What is the Usual Percentage of Shares that go to Seed, Series A, and Series B Rounds?

Specifics will always drive a more accurate answer. Much depends on the valuation and other variables, which this question asks to put aside.

The general rule of thumb is:

For seed rounds, expect anywhere from 10% to 25% as a normal range.

For Series A, expect 25% to 50% on average.

For Series B, expect roughly 33%.

As you advance to the next funding round, you should realistically expect further dilution. Founders start with 100% ownership. Seed rounds – the earliest stage of funding, usually from family and angel investors – typically dilute founders’ ownership by an average of 15%.

By the time you reach the Series A stage, you need to be prepared for further dilution. Series A investors are usually funders who provide venture capital for emerging companies. Since their funding typically exceeds $2 million, their percentage of ownership can be as high as 50%.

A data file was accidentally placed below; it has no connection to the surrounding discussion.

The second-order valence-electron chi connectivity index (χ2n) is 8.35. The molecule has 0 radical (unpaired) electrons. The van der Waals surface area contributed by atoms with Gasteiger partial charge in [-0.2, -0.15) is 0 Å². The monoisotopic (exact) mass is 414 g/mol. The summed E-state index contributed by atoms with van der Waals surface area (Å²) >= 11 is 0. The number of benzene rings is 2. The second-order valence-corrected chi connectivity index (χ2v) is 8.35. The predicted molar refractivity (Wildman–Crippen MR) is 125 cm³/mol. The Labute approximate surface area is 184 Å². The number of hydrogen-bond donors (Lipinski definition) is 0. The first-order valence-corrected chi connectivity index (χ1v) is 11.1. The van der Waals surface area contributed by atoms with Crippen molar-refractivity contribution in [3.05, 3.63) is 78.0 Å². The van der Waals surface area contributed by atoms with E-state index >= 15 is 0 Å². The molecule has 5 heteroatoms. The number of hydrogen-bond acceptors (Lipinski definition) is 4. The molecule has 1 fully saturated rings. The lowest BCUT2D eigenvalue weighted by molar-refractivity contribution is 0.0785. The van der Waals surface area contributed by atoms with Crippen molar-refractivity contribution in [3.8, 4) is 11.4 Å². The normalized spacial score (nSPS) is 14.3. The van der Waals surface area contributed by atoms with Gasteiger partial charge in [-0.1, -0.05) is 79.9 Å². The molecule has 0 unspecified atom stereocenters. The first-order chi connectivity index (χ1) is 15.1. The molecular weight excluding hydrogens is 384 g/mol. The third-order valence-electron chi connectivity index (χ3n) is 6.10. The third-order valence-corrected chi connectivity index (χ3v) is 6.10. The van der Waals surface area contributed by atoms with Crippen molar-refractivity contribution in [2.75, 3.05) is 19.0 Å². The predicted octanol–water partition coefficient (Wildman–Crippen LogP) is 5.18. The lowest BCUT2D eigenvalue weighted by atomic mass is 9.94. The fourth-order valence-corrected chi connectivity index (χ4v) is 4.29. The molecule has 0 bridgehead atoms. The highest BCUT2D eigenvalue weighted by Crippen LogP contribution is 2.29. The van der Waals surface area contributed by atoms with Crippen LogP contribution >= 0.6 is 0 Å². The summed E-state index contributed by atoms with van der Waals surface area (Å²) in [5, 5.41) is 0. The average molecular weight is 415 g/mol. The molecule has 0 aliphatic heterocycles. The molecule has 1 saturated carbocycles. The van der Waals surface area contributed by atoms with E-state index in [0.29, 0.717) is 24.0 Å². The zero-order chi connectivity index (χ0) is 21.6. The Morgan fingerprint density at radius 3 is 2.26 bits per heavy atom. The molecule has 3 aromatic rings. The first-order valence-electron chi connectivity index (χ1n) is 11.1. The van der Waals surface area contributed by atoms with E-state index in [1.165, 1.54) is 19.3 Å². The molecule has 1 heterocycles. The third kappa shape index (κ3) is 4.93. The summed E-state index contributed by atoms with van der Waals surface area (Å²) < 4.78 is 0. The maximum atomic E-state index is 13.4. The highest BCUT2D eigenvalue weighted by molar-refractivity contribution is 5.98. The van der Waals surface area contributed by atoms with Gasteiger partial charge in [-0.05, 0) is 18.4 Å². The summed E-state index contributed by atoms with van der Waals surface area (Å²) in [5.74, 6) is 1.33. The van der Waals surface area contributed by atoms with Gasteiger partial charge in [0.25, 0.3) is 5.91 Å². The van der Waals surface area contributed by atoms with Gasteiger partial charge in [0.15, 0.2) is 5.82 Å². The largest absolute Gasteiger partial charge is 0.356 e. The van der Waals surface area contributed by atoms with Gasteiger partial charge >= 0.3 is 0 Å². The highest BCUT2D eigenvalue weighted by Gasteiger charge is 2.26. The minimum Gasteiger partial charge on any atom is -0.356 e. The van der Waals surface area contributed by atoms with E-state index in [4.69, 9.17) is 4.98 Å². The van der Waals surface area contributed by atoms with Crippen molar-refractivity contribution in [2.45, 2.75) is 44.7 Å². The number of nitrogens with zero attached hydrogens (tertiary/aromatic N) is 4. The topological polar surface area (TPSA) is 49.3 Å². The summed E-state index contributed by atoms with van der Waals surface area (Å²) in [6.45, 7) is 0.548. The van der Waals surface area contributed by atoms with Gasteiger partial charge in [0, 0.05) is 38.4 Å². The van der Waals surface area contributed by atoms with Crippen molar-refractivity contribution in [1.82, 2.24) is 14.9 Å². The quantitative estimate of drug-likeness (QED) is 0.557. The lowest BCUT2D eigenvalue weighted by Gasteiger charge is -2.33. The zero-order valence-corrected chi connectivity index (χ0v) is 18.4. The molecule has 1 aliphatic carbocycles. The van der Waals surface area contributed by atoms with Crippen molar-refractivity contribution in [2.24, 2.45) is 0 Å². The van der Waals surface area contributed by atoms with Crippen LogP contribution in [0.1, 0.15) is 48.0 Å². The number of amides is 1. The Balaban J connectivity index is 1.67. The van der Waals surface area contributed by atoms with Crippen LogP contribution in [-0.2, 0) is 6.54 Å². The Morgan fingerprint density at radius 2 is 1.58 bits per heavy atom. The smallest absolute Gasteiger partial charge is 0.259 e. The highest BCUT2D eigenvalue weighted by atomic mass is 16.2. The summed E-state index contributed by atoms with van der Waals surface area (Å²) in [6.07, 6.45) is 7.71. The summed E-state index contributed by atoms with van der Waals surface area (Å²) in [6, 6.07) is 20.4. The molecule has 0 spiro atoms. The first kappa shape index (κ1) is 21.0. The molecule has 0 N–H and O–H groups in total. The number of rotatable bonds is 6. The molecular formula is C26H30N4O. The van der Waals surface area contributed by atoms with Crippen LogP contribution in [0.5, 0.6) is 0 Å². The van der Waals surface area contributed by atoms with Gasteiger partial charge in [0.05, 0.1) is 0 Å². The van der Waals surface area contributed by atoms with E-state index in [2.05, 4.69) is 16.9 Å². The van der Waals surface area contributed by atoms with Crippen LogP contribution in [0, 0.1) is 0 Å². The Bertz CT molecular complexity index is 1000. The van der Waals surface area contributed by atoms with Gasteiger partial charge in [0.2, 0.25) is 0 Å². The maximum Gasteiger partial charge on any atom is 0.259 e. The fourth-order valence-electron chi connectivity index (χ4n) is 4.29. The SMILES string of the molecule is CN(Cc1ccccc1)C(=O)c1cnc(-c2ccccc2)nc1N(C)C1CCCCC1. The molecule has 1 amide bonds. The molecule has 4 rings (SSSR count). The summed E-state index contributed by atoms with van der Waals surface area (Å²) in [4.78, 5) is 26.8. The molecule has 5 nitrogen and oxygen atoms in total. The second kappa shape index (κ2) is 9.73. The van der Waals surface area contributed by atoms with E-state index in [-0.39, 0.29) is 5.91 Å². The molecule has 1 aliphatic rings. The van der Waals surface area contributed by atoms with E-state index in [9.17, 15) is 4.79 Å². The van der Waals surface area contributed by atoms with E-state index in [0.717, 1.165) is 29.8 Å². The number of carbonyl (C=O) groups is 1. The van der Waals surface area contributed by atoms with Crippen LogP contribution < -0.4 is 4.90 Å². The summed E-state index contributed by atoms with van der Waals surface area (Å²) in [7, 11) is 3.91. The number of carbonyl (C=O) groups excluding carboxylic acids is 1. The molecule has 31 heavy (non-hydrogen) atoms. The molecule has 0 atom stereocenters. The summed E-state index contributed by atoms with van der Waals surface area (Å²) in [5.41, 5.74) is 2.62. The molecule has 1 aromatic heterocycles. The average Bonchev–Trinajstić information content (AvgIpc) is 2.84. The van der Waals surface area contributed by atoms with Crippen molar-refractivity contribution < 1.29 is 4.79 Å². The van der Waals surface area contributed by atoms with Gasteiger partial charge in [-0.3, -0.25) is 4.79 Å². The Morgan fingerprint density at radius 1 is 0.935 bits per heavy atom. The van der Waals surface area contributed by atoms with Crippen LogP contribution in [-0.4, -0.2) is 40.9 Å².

If you get to the Series B round, expect a dramatically different mindset from earlier funders. Whereas Series A and seed investors believe in your vision and have bought into the prospects of your company, those in Series B want to see that you’ve successfully progressed and satisfied important milestones. They typically see about 33% ownership, which will dilute all previous ownership percentages.

You also need to reserve a percentage for the option pool – usually, about 10% to 15%.

If you’d like to receive further guidance from vetted startup lawyers about venture capital funding for your company, feel free to check out LawTrades.  

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